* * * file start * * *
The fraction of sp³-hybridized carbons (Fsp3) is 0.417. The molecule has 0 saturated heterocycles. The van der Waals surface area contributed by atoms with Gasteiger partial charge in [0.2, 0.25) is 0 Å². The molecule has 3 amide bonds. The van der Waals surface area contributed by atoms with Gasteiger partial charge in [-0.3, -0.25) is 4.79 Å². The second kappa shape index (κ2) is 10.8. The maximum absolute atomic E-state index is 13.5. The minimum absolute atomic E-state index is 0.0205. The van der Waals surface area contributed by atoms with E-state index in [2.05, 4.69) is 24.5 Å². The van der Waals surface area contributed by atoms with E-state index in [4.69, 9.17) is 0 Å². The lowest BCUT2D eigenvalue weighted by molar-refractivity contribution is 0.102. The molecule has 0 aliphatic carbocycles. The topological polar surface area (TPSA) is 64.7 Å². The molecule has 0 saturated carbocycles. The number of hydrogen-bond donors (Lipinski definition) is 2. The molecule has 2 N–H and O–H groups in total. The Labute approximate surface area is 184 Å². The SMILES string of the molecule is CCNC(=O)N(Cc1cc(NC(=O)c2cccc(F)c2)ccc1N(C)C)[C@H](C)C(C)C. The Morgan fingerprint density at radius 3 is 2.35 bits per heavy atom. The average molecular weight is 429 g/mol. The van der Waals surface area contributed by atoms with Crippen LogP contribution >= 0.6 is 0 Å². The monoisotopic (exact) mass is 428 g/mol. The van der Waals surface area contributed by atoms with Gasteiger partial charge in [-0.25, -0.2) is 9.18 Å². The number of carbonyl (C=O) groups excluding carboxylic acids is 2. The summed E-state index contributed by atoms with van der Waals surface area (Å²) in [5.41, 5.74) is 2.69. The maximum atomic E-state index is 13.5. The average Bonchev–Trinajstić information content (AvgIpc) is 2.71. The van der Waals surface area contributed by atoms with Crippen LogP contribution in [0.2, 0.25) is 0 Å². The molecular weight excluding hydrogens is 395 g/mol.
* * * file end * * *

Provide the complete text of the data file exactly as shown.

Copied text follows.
The fraction of sp³-hybridized carbons (Fsp3) is 0.417. The molecule has 0 saturated heterocycles. The van der Waals surface area contributed by atoms with Gasteiger partial charge in [0.2, 0.25) is 0 Å². The molecule has 3 amide bonds. The van der Waals surface area contributed by atoms with Gasteiger partial charge in [-0.3, -0.25) is 4.79 Å². The second kappa shape index (κ2) is 10.8. The maximum absolute atomic E-state index is 13.5. The minimum absolute atomic E-state index is 0.0205. The van der Waals surface area contributed by atoms with E-state index in [2.05, 4.69) is 24.5 Å². The van der Waals surface area contributed by atoms with E-state index in [4.69, 9.17) is 0 Å². The lowest BCUT2D eigenvalue weighted by molar-refractivity contribution is 0.102. The molecule has 0 aliphatic carbocycles. The topological polar surface area (TPSA) is 64.7 Å². The molecule has 0 saturated carbocycles. The number of hydrogen-bond donors (Lipinski definition) is 2. The molecule has 2 N–H and O–H groups in total. The Labute approximate surface area is 184 Å². The SMILES string of the molecule is CCNC(=O)N(Cc1cc(NC(=O)c2cccc(F)c2)ccc1N(C)C)[C@H](C)C(C)C. The Morgan fingerprint density at radius 3 is 2.35 bits per heavy atom. The average molecular weight is 429 g/mol. The van der Waals surface area contributed by atoms with Crippen LogP contribution >= 0.6 is 0 Å². The monoisotopic (exact) mass is 428 g/mol. The van der Waals surface area contributed by atoms with Gasteiger partial charge in [-0.25, -0.2) is 9.18 Å². The number of carbonyl (C=O) groups excluding carboxylic acids is 2. The summed E-state index contributed by atoms with van der Waals surface area (Å²) in [5.41, 5.74) is 2.69. The maximum atomic E-state index is 13.5. The average Bonchev–Trinajstić information content (AvgIpc) is 2.71. The van der Waals surface area contributed by atoms with Crippen LogP contribution in [0.2, 0.25) is 0 Å². The molecular weight excluding hydrogens is 395 g/mol.